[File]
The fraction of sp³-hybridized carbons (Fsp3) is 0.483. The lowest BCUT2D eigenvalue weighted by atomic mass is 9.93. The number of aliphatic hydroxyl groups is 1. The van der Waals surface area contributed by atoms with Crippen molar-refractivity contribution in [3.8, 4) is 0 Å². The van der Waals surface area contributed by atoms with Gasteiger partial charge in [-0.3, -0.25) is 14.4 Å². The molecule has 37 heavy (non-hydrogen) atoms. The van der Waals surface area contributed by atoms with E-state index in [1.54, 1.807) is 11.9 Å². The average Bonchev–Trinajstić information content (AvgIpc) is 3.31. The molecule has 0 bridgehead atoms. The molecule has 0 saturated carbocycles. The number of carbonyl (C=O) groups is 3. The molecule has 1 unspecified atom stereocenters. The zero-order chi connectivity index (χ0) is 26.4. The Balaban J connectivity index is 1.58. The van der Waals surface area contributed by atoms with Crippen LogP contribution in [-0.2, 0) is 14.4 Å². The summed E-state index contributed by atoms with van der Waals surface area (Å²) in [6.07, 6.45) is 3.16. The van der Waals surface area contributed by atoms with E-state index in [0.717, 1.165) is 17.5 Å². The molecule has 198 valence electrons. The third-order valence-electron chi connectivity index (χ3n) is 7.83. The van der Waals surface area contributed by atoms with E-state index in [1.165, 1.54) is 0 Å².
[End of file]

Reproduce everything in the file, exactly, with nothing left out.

The fraction of sp³-hybridized carbons (Fsp3) is 0.483. The lowest BCUT2D eigenvalue weighted by atomic mass is 9.93. The number of aliphatic hydroxyl groups is 1. The van der Waals surface area contributed by atoms with Crippen molar-refractivity contribution in [3.8, 4) is 0 Å². The van der Waals surface area contributed by atoms with Gasteiger partial charge in [-0.3, -0.25) is 14.4 Å². The molecule has 37 heavy (non-hydrogen) atoms. The van der Waals surface area contributed by atoms with E-state index in [1.54, 1.807) is 11.9 Å². The average Bonchev–Trinajstić information content (AvgIpc) is 3.31. The molecule has 0 bridgehead atoms. The molecule has 0 saturated carbocycles. The number of carbonyl (C=O) groups is 3. The molecule has 1 unspecified atom stereocenters. The zero-order chi connectivity index (χ0) is 26.4. The Balaban J connectivity index is 1.58. The van der Waals surface area contributed by atoms with Crippen LogP contribution in [-0.2, 0) is 14.4 Å². The summed E-state index contributed by atoms with van der Waals surface area (Å²) in [6.07, 6.45) is 3.16. The van der Waals surface area contributed by atoms with E-state index in [0.717, 1.165) is 17.5 Å². The molecule has 198 valence electrons. The third-order valence-electron chi connectivity index (χ3n) is 7.83. The van der Waals surface area contributed by atoms with E-state index in [1.165, 1.54) is 0 Å².